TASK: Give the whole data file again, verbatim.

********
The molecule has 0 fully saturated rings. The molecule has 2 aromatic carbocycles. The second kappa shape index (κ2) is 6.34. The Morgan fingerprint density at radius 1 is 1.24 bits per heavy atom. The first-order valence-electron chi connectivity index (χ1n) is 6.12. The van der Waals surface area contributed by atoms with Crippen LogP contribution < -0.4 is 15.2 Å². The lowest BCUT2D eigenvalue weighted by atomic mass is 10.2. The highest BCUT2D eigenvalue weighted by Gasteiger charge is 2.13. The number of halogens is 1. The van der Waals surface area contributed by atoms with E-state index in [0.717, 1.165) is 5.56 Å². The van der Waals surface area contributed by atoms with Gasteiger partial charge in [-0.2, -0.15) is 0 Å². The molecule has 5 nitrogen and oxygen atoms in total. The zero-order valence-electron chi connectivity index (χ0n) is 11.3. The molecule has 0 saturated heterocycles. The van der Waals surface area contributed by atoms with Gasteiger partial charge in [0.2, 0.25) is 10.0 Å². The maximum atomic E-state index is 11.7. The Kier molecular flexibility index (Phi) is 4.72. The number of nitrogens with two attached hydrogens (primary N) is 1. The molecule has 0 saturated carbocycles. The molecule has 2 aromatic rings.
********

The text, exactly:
The molecule has 0 fully saturated rings. The molecule has 2 aromatic carbocycles. The second kappa shape index (κ2) is 6.34. The Morgan fingerprint density at radius 1 is 1.24 bits per heavy atom. The first-order valence-electron chi connectivity index (χ1n) is 6.12. The van der Waals surface area contributed by atoms with Crippen LogP contribution < -0.4 is 15.2 Å². The lowest BCUT2D eigenvalue weighted by atomic mass is 10.2. The highest BCUT2D eigenvalue weighted by Gasteiger charge is 2.13. The number of halogens is 1. The van der Waals surface area contributed by atoms with E-state index in [0.717, 1.165) is 5.56 Å². The van der Waals surface area contributed by atoms with Gasteiger partial charge in [-0.2, -0.15) is 0 Å². The molecule has 5 nitrogen and oxygen atoms in total. The zero-order valence-electron chi connectivity index (χ0n) is 11.3. The molecule has 0 saturated heterocycles. The van der Waals surface area contributed by atoms with Gasteiger partial charge in [0.2, 0.25) is 10.0 Å². The maximum atomic E-state index is 11.7. The Kier molecular flexibility index (Phi) is 4.72. The number of nitrogens with two attached hydrogens (primary N) is 1. The molecule has 0 saturated carbocycles. The molecule has 2 aromatic rings.